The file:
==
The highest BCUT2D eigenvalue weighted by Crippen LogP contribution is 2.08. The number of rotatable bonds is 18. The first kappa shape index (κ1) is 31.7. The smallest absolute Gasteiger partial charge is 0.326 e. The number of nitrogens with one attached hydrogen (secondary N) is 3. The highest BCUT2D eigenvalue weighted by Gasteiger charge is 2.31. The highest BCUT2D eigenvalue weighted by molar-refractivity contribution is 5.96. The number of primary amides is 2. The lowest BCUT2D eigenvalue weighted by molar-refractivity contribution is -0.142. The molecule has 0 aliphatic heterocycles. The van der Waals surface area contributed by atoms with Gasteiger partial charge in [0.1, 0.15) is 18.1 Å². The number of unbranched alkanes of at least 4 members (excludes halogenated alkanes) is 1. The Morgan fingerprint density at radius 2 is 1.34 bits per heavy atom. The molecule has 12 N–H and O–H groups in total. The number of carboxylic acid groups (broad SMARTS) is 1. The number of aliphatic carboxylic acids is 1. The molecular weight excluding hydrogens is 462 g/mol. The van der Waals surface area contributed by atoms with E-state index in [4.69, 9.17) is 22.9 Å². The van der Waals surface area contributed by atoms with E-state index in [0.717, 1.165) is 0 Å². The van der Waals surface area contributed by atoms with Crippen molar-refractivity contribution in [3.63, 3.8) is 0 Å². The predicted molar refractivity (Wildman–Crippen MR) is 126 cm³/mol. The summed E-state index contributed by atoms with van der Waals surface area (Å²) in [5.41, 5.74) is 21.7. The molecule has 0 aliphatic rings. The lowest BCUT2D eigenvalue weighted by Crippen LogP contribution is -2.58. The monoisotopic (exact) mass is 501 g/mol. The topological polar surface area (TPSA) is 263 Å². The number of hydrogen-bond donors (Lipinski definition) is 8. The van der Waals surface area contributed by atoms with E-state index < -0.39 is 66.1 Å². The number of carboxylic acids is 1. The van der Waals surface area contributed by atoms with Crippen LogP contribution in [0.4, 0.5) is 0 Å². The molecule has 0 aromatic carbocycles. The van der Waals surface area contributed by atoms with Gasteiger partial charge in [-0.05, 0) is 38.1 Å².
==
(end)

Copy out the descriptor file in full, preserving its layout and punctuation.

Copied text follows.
The highest BCUT2D eigenvalue weighted by Crippen LogP contribution is 2.08. The number of rotatable bonds is 18. The first kappa shape index (κ1) is 31.7. The smallest absolute Gasteiger partial charge is 0.326 e. The number of nitrogens with one attached hydrogen (secondary N) is 3. The highest BCUT2D eigenvalue weighted by Gasteiger charge is 2.31. The highest BCUT2D eigenvalue weighted by molar-refractivity contribution is 5.96. The number of primary amides is 2. The lowest BCUT2D eigenvalue weighted by molar-refractivity contribution is -0.142. The molecule has 0 aliphatic heterocycles. The van der Waals surface area contributed by atoms with Gasteiger partial charge in [0.1, 0.15) is 18.1 Å². The number of unbranched alkanes of at least 4 members (excludes halogenated alkanes) is 1. The Morgan fingerprint density at radius 2 is 1.34 bits per heavy atom. The molecule has 12 N–H and O–H groups in total. The number of carboxylic acid groups (broad SMARTS) is 1. The number of aliphatic carboxylic acids is 1. The molecular weight excluding hydrogens is 462 g/mol. The van der Waals surface area contributed by atoms with E-state index in [4.69, 9.17) is 22.9 Å². The van der Waals surface area contributed by atoms with E-state index in [0.717, 1.165) is 0 Å². The van der Waals surface area contributed by atoms with Crippen molar-refractivity contribution in [3.63, 3.8) is 0 Å². The predicted molar refractivity (Wildman–Crippen MR) is 126 cm³/mol. The summed E-state index contributed by atoms with van der Waals surface area (Å²) in [5.41, 5.74) is 21.7. The molecule has 0 aliphatic rings. The lowest BCUT2D eigenvalue weighted by Crippen LogP contribution is -2.58. The monoisotopic (exact) mass is 501 g/mol. The topological polar surface area (TPSA) is 263 Å². The number of hydrogen-bond donors (Lipinski definition) is 8. The van der Waals surface area contributed by atoms with E-state index < -0.39 is 66.1 Å². The number of carboxylic acids is 1. The van der Waals surface area contributed by atoms with Crippen LogP contribution in [0.4, 0.5) is 0 Å². The molecule has 0 aromatic carbocycles. The van der Waals surface area contributed by atoms with Gasteiger partial charge in [-0.05, 0) is 38.1 Å².